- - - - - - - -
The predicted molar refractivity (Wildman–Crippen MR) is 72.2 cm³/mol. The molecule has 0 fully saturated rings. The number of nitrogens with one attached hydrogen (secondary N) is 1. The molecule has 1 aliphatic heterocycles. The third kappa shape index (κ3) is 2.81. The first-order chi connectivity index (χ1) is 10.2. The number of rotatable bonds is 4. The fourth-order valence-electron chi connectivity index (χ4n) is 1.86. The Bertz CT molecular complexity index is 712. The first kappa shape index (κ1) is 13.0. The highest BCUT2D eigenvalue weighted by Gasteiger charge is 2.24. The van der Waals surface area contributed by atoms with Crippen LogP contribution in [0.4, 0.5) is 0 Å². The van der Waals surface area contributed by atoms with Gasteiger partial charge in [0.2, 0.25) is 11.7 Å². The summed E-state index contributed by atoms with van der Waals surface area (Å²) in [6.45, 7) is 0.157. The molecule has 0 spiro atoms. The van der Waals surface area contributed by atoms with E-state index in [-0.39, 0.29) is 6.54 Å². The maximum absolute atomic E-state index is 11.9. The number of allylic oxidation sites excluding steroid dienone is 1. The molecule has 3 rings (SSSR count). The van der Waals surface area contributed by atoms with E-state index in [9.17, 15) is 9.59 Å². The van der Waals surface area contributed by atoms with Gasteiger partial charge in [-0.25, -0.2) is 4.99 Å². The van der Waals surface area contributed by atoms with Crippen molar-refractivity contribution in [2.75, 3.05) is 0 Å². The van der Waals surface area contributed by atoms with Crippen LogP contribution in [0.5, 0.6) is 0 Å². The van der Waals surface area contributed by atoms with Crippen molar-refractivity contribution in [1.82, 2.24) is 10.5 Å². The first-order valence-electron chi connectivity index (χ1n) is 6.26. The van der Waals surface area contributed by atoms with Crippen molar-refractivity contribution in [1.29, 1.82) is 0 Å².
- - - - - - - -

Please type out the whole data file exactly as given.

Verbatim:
The predicted molar refractivity (Wildman–Crippen MR) is 72.2 cm³/mol. The molecule has 0 fully saturated rings. The number of nitrogens with one attached hydrogen (secondary N) is 1. The molecule has 1 aliphatic heterocycles. The third kappa shape index (κ3) is 2.81. The first-order chi connectivity index (χ1) is 10.2. The number of rotatable bonds is 4. The fourth-order valence-electron chi connectivity index (χ4n) is 1.86. The Bertz CT molecular complexity index is 712. The first kappa shape index (κ1) is 13.0. The highest BCUT2D eigenvalue weighted by Gasteiger charge is 2.24. The van der Waals surface area contributed by atoms with Crippen LogP contribution in [0.4, 0.5) is 0 Å². The van der Waals surface area contributed by atoms with Gasteiger partial charge in [0.2, 0.25) is 11.7 Å². The summed E-state index contributed by atoms with van der Waals surface area (Å²) in [6.45, 7) is 0.157. The molecule has 0 spiro atoms. The van der Waals surface area contributed by atoms with E-state index in [-0.39, 0.29) is 6.54 Å². The maximum absolute atomic E-state index is 11.9. The number of allylic oxidation sites excluding steroid dienone is 1. The molecule has 3 rings (SSSR count). The van der Waals surface area contributed by atoms with E-state index in [9.17, 15) is 9.59 Å². The van der Waals surface area contributed by atoms with Gasteiger partial charge in [-0.25, -0.2) is 4.99 Å². The van der Waals surface area contributed by atoms with Crippen molar-refractivity contribution in [2.75, 3.05) is 0 Å². The van der Waals surface area contributed by atoms with Crippen LogP contribution in [0.5, 0.6) is 0 Å². The van der Waals surface area contributed by atoms with Crippen molar-refractivity contribution in [1.82, 2.24) is 10.5 Å². The first-order valence-electron chi connectivity index (χ1n) is 6.26. The van der Waals surface area contributed by atoms with Crippen molar-refractivity contribution in [1.29, 1.82) is 0 Å².